What are the consequences of the dramatic loss of summer sea-ice for Arctic climate? Will the ice continue to disappear at an ever-increasing rate as the exposed ocean surface absorbs increasing amounts of solar radiation? Or might conditions become progressively more favorable for biological activity and associated cloud-formation, decreasing the amount of solar-radiation received at the surface? How might the Arctic climate change on inter-annual and inter-decadal time scales and quite how sensitive is it to anthropogenic climate change? These are key questions that our project will strive to answer.

To do so, we have conducted unique measurements during a research cruise to the high Arctic in summer 2018 aboard the Swedish icebreaker (I/B) Oden as part of the Arctic Ocean 2018 expedition. During the cruise, which took place throughout the most active period biologically and into the autumn freeze-up (mid July to September), I/B Oden drifted passively whilst moored to an ice floe.

An overview of the sites installed on the ice (photos: Paul Zieger).

Projects at ACES

Within ACES, we are responsible for the following projects during the expedition:

  • Quantifying the source of aerosols from open leads in the High Arctic (PI: Matthew Salter)
  • Aerosol-cloud interactions in the High Arctic (PI: Paul Zieger with contributions from Julia Schmale, Paul Scherrer Institute, see link here)
  • Cloud-water and aerosol sampling using a tethered balloon (PI: Paul Zieger and Matthew Salter)

The team from PSI and ACES on top of the triplet container and the Swiss container just before departure (31st of July 2018) in Longyearbyen, Svalbard. Patrick Duplessis is missing on the photo (photo: Matthias Gottschalk).

The ACES-Team on board Oden will be Linn Karlsson, Julika Zinke, Matt Salter and Paul Zieger. Start will be July, 31st, 2018 (Longyearbyen, Svalbard) and end on September 25th, 2018 (Tromsö, Norway).

The team from ACES: Paul Zieger, Julika Zinke, Linn Karlsson, and Matt Salter (“The A-Team”) shortly before departure (6.7.2018). More than 1.8 tonnes of equipment have to be shipped to I/B Oden.

Project 1: Aerosol-cloud interactions in the High Arctic

Aerosol and cloud sampling will be performed on the 4th deck using a newly designed whole-air inlet and a special cloud inlet (called the counterflow virtual impactor inlet / CVI), which just samples cloud droplets. Ambient particles and cloud droplets are then dried and characterized using various in-situ instruments. We will use instrumentation to determine the size and chemical composition of the particles. One focus will be the contribution of biogenic particles for which we will use a newly developed bioaerosol sensor. A schematic overview is depicted in the figure below.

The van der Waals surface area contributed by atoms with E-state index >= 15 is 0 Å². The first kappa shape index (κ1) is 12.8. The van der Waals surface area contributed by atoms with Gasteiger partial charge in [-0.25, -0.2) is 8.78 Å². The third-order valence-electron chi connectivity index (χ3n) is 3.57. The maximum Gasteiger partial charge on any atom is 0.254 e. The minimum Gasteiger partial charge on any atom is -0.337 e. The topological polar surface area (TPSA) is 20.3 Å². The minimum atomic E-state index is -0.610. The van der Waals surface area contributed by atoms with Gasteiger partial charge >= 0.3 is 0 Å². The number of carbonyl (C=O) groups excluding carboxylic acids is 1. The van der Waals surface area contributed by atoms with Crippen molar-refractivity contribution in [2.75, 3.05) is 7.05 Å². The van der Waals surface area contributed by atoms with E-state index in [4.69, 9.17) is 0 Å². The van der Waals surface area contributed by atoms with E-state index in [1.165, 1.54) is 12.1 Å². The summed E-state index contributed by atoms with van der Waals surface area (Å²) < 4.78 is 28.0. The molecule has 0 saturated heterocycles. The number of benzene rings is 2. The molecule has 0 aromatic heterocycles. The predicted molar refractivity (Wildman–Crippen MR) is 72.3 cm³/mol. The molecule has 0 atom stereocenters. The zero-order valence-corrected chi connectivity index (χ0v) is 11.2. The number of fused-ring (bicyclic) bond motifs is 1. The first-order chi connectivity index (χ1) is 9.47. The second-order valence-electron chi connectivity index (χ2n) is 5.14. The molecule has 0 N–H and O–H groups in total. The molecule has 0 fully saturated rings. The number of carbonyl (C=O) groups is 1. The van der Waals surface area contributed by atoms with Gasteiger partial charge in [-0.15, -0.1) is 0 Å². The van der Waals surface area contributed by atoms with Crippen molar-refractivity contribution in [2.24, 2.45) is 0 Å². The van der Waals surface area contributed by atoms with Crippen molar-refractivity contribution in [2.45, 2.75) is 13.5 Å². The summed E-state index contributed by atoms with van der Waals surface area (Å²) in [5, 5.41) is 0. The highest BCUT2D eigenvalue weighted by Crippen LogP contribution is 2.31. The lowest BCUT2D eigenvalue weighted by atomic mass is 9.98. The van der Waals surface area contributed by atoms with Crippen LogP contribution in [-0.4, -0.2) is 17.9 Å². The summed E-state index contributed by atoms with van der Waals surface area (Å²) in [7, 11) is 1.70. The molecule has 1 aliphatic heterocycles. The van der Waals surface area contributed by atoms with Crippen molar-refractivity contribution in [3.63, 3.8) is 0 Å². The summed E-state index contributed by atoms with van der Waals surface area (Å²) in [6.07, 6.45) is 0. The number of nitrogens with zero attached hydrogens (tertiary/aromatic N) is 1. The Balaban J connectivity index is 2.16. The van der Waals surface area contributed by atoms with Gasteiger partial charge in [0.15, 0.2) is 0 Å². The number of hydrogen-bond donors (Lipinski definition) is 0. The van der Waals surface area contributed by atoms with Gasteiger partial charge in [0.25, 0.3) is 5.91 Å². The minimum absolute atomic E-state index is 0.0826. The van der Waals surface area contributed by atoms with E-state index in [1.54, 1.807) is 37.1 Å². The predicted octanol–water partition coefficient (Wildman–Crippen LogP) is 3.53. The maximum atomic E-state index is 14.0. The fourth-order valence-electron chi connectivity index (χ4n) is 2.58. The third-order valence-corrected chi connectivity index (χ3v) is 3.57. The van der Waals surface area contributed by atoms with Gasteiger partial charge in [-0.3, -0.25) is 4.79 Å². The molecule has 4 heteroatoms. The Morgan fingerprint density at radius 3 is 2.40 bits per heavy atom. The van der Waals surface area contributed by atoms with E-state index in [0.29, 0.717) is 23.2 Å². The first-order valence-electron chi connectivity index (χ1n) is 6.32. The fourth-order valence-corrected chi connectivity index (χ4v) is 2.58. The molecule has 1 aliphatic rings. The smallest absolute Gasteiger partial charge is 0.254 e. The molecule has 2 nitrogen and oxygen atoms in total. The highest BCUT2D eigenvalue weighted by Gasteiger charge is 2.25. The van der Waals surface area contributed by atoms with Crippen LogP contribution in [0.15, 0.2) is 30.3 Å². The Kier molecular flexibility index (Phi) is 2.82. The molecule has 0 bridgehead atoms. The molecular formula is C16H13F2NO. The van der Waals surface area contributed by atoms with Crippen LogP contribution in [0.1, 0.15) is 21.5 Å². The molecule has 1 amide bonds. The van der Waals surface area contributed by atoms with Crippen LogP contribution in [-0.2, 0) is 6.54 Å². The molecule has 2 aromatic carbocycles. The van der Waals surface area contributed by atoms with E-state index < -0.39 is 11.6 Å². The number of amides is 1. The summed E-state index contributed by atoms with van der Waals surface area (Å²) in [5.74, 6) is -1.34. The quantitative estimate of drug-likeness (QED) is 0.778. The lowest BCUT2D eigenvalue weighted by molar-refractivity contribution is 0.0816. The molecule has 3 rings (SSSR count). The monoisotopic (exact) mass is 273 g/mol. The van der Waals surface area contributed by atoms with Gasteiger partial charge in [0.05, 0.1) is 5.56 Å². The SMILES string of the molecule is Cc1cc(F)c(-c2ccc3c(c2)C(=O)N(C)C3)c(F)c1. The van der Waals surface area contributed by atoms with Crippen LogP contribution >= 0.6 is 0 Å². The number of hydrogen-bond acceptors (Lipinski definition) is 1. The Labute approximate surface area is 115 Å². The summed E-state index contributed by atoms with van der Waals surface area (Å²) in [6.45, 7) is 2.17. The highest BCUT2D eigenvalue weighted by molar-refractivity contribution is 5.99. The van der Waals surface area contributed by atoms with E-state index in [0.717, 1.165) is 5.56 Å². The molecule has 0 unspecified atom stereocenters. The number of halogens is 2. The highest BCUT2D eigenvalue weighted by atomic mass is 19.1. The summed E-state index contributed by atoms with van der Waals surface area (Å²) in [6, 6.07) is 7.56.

On board I/B Oden, cloud and ice nuclei will be sampled using a cloud virtual impactor inlet (CVI) and a whole- air inlet to which a comprehensive suite of aerosol in-situ instrumentation will be connected (part A). Own instrumental contributions are shown in orange while grey boxes are contributions from collaborators. In addition, we will use a tethered balloon to measure aerosol size distribution and alternating with cloud water sampling inside the cloud for chemical analysis (part B).

Julia Schmale and Andrea Baccarini (Paul Scherrer Institute, PSI, Switzerland) will contribute by characterizing the role of new particle formation in the high Arctic and by performing high-resolution chemical analysis of cloud condensation nuclei. Their instrumentation will be located in the red Swiss container next to the triplet container on the 4th deck.

Set-up of measurement containers on the 4th deck. The instrumentation from ACES will be located on and inside the triplet container (aerosol lab).

View inside the triplet container, where ACES installed a large number various instruments to characterize the physical and chemical properties of aerosols and cloud residuals (photo: Paul Zieger).